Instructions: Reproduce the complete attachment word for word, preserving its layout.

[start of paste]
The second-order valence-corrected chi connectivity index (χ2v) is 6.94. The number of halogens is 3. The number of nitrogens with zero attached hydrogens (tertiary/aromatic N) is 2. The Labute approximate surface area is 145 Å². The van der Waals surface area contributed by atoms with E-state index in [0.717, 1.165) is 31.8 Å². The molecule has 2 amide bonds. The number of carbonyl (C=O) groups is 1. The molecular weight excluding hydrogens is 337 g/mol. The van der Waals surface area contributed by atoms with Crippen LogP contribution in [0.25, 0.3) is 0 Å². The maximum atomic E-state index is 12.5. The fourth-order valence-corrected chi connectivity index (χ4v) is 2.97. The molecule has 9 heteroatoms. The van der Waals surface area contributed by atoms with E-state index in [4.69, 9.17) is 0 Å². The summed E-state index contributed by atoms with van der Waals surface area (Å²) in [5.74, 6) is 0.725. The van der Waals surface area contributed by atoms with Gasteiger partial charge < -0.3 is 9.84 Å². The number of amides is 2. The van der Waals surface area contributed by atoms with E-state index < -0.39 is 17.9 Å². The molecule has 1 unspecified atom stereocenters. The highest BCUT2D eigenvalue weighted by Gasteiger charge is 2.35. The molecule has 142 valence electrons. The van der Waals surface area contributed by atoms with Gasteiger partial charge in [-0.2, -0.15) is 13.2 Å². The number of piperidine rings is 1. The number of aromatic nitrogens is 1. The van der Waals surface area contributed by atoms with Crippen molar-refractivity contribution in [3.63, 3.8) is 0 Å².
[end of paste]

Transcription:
The second-order valence-corrected chi connectivity index (χ2v) is 6.94. The number of halogens is 3. The number of nitrogens with zero attached hydrogens (tertiary/aromatic N) is 2. The Labute approximate surface area is 145 Å². The van der Waals surface area contributed by atoms with E-state index in [0.717, 1.165) is 31.8 Å². The molecule has 2 amide bonds. The number of carbonyl (C=O) groups is 1. The molecular weight excluding hydrogens is 337 g/mol. The van der Waals surface area contributed by atoms with Crippen LogP contribution in [0.25, 0.3) is 0 Å². The maximum atomic E-state index is 12.5. The fourth-order valence-corrected chi connectivity index (χ4v) is 2.97. The molecule has 9 heteroatoms. The van der Waals surface area contributed by atoms with E-state index in [4.69, 9.17) is 0 Å². The summed E-state index contributed by atoms with van der Waals surface area (Å²) in [5.74, 6) is 0.725. The van der Waals surface area contributed by atoms with Gasteiger partial charge < -0.3 is 9.84 Å². The number of amides is 2. The van der Waals surface area contributed by atoms with E-state index < -0.39 is 17.9 Å². The molecule has 1 unspecified atom stereocenters. The highest BCUT2D eigenvalue weighted by Gasteiger charge is 2.35. The molecule has 142 valence electrons. The van der Waals surface area contributed by atoms with Gasteiger partial charge in [-0.2, -0.15) is 13.2 Å². The number of piperidine rings is 1. The number of aromatic nitrogens is 1. The van der Waals surface area contributed by atoms with Crippen molar-refractivity contribution in [3.63, 3.8) is 0 Å².